Governor Andrew Cuomo followed on his calls for interstate aid amid the coronavirus crisis in New York, saying his administration will remember which states sent help.
By Thursday morning, the novel coronavirus had infected more than 92,000 New Yorkers; the respiratory disease it causes, COVID-19, was blamed for at least 2,370 deaths statewide.
With close to 14,000 New Yorkers hospitalized with COVID-19 and nearly 3,400 in intensive care, Cuomo pleaded with other U.S. states to send personnel and life-saving medical supplies to reinforce his state's dwindling resources.
He warned that what is happening in New York is still only the beginning of the outbreak in America and that New York will return the favor "when your community needs help."
"I will be the first one in my car to go wherever this nation needs help," he said. "I will never forget how people across this country came to the aid of New York when it needed it."
Officials in NYC have converted the Javits convention center and the Billie Jean King Tennis Center into hospitals. They have built a COVID-19 field hospital on Central Park's East Meadow Lawn and they are looking for additional sites to house patients.
Cuomo has public and private state hospitals cooperating on an unprecedented level, sharing inventory and in some cases transferring patients when it is necessary.
The state has as many as 85,000 volunteers bolstering its medical forces, but more help is needed.
The biggest concern remains supplies, namely personal protective equipment (PPE) like masks, gloves and gowns and life-saving ventilators.
"If a person comes in and needs a ventilator and you don't have a ventilator, the person dies," Cuomo said.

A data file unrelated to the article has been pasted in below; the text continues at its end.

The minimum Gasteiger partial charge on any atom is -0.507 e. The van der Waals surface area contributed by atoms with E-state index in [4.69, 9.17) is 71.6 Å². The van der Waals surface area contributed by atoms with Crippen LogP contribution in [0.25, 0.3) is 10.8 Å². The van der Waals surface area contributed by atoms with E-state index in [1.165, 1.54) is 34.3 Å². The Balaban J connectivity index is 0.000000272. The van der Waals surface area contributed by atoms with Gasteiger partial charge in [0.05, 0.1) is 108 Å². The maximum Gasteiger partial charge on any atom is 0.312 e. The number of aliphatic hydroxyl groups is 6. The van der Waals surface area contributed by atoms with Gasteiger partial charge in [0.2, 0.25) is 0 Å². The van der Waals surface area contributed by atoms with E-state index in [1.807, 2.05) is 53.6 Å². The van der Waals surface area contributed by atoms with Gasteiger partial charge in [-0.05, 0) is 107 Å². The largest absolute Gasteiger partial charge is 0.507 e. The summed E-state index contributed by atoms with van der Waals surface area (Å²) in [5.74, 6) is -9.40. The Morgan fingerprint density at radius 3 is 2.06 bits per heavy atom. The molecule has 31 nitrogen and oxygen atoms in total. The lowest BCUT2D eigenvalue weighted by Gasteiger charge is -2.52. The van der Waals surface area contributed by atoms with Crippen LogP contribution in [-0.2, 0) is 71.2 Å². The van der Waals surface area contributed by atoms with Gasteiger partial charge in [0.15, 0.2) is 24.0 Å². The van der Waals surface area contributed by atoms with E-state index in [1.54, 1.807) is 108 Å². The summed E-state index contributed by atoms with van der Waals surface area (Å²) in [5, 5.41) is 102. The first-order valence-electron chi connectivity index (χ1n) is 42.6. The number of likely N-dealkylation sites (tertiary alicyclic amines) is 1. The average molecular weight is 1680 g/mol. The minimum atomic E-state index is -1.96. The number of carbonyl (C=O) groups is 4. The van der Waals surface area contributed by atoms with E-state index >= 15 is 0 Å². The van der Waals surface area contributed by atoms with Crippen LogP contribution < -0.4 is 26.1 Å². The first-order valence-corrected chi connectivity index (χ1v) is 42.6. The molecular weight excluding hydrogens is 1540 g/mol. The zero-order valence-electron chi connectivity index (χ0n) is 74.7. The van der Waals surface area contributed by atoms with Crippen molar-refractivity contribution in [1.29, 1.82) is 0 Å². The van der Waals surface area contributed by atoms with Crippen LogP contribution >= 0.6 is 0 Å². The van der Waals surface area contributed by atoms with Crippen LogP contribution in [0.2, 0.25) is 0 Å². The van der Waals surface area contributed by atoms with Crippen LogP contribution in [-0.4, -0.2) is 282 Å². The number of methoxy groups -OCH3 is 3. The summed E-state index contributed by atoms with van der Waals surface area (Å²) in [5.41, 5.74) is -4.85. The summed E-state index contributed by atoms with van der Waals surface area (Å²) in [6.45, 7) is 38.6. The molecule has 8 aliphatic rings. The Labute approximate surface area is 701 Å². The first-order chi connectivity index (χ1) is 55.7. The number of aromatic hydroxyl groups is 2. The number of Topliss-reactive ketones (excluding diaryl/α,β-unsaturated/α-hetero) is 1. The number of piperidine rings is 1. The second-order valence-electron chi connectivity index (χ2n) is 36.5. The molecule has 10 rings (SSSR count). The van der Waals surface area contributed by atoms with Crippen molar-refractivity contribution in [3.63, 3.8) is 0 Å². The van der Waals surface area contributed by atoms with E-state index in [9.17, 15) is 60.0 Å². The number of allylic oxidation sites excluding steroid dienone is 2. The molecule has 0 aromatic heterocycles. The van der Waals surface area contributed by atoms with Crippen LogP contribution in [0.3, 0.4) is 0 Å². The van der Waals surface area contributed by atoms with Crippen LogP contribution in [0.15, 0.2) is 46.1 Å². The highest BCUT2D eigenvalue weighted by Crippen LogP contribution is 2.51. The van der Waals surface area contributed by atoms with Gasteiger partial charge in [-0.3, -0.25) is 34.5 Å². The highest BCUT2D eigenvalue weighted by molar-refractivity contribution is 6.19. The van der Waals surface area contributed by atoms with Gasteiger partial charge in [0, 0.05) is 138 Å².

Officials have a record of all the ventilators in the state. Current projections suggest the New York has enough of the machines for six more days.
But with the infection rate expected to hit its peak by late-April, the state needs more.
Cuomo renewed his calls for private industries to consider whether they can produce PPE. He says the state will pay for necessary conversions to manufacturing facilities and pay a premium for the product.
He promised business owners that if they want to use their facilities to help, "there will be no bureaucracy, no red tape, and we'll finance the transition."
Cuomo has also been encouraged by developments in rapid results coronavirus testing. Some facilities on Long Island are using a product that can deliver results in as little as five minutes.
The governor said that if the tests work as well as advertised, and if the country can get enough of them, people might be able to go back to work sooner than later.
Regarding the pandemic's bigger picture, he added that the western world is in the "cruelest situation" having to depend almost entirely on China for PPE and other life-preserving, life-saving products. He said that United States needs to invest in its medical infrastructure in the future.
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